By Chip Ashley
On Aug. 28, the Fresno County Board of Supervisors did not reverse the Planning Commission’s denial of Cemex’s application to mine Jesse Morrow Mountain. So is this fight to save the mountain the Choinumni call Wa-ha-lish really over?
Many are skeptical. It is hard to believe Cemex will walk away from its more than $2 million investment.
But some facts are clear. After Supervisor Judy Case’s recusal because of her husband’s involvement with a Cemex competitor, the Board of Supervisors voted 2-2 to overturn the Planning Commission’s denial of Cemex’s application. A tie vote was not sufficient to overturn the Planning Commission’s denial.
But the vote did not end the hearing. There was further discussion, which reportedly ended with Supervisor Debbie Poochigian saying she was leaning toward joining Supervisors Susan Anderson and Henry Perea in voting “no” on the motion to overturn. But another vote never took place, leaving observers in suspense.
Following up, I e-mailed Poochigian, copying Chief Administrative Officer John Navarrette and County Counsel Kevin Briggs, asking for clarification on the hearing’s outcome. Two days later, I received a phone call from a Planning Department representative who explained that the Planning Commission’s denial had been upheld and that Cemex would have to reapply to pursue its interest in mining Jesse Morrow Mountain. This would require a new environmental impact report (that could use information from the existing one). When asked for a documentary declaration upholding the denial, the official directed me to the hearing minutes.
The minutes of the Aug. 28 hearing were finally posted on the Fresno County Web site on Sept. 14.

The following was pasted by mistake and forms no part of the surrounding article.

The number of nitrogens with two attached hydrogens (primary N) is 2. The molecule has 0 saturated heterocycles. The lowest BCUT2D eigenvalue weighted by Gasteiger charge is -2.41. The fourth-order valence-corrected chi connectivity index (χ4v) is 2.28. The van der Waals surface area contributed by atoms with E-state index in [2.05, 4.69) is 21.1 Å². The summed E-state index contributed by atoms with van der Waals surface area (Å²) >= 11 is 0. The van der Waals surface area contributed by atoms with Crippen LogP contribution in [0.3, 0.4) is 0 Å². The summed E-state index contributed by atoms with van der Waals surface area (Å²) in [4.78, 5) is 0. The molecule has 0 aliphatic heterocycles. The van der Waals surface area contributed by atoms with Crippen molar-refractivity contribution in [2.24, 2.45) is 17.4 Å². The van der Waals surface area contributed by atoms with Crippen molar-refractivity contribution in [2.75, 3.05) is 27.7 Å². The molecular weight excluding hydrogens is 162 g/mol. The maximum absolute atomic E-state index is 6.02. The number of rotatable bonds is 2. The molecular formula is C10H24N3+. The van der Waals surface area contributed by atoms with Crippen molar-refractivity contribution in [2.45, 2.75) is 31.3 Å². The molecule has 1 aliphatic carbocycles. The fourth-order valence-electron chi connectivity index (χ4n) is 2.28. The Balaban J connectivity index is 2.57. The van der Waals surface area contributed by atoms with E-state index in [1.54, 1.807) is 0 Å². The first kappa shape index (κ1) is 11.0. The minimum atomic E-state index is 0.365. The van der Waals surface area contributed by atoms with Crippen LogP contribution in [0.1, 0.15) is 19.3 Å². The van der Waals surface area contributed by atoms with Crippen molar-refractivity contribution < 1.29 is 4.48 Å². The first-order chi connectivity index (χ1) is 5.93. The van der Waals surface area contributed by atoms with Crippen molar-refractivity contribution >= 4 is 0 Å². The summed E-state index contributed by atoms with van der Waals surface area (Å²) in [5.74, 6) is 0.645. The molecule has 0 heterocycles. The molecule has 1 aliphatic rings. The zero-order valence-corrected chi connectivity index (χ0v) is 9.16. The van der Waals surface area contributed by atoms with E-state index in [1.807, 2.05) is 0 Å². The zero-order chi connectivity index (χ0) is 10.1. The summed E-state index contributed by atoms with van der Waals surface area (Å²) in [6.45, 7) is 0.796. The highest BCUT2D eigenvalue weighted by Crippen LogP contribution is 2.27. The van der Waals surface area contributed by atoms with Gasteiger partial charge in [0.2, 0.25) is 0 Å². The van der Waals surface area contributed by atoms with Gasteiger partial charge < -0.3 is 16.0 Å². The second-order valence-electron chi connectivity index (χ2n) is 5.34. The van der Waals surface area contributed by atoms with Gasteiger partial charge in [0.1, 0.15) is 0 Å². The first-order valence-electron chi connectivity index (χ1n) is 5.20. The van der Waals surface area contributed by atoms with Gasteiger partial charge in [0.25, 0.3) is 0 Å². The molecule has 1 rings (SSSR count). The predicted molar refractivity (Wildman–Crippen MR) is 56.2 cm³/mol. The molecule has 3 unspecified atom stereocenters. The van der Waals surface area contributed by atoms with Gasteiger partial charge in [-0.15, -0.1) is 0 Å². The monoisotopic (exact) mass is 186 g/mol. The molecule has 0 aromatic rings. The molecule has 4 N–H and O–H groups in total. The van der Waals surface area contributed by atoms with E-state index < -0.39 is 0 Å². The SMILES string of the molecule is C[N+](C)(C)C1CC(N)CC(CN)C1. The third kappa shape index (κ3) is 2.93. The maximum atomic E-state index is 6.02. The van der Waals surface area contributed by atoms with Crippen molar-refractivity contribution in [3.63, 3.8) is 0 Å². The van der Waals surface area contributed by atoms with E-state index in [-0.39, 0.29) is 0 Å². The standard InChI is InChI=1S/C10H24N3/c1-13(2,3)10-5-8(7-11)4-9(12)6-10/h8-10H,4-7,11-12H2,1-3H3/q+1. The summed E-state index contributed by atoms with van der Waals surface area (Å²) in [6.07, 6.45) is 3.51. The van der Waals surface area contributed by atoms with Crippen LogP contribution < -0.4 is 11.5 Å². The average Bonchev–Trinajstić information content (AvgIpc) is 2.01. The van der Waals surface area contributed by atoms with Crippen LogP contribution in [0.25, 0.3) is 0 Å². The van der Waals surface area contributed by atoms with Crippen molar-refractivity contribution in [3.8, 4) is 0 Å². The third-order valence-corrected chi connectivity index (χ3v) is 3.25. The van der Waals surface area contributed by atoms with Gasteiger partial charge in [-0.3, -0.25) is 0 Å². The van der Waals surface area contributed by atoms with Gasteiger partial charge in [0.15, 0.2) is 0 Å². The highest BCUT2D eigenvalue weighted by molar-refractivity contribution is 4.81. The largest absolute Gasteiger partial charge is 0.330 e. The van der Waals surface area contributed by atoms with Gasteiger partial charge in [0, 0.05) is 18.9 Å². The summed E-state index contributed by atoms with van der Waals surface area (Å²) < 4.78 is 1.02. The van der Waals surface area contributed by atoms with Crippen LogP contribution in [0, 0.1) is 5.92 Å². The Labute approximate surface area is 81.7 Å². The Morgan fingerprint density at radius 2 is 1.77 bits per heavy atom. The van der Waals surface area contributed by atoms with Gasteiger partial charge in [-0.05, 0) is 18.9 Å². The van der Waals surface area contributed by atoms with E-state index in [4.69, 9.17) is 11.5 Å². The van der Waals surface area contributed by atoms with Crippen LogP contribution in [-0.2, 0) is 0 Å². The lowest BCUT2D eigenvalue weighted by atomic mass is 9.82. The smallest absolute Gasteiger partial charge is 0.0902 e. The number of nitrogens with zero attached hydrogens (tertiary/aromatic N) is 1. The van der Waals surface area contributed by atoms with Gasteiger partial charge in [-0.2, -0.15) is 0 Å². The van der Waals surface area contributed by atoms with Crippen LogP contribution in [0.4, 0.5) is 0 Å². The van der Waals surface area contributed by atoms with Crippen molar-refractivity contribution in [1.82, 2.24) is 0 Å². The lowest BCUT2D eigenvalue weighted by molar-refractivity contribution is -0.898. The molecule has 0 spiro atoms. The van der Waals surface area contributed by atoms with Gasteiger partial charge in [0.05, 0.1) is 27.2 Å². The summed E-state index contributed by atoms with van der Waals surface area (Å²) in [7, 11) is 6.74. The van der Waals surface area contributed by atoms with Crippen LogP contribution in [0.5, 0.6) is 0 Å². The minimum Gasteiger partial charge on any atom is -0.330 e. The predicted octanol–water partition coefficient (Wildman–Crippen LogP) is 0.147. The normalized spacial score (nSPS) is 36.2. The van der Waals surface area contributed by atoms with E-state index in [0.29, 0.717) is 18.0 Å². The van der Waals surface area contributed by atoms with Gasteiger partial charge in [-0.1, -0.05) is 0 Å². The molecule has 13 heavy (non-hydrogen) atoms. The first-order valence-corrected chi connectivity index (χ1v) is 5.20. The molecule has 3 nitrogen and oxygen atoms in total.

The minutes indicate that Chair Poochigian moved to certify the Final Environmental Impact Report (FEIR). Supervisor Phil Larson seconded the motion, but it “failed for lack of affirmative votes” (as noted above). The minutes also intimate a great deal of doubt among the supervisors. Before Poochigian’s motion received a second, Larson moved twice to certify the FEIR. He withdrew the first motion. His second try failed for lack of a second.
The vote would seem to put a final period on Cemex’s attempt to mine the picturesque mountain. But the multinational corporation can reapply and start the process anew. In January, Anderson steps down to be replaced by Andreas Borgeas (presently on the Fresno City Council), who many believe would support a new application from Cemex.
Cemex has applied for a “re-hearing.” According to representatives of the planning commission, a re-hearing without a new application and a new environmental impact report is unprecedented. Stay tuned.
Correction: The two photos in the article about Jesse Morrow Mountain on page 4 of the October Community Alliance newspaper were taken by Richard Iyall.
Chip Ashley is a local environmental activist and member of the Tehipite Chapter of the Sierra Club. Contact him at 559-855-6376 or email@example.com.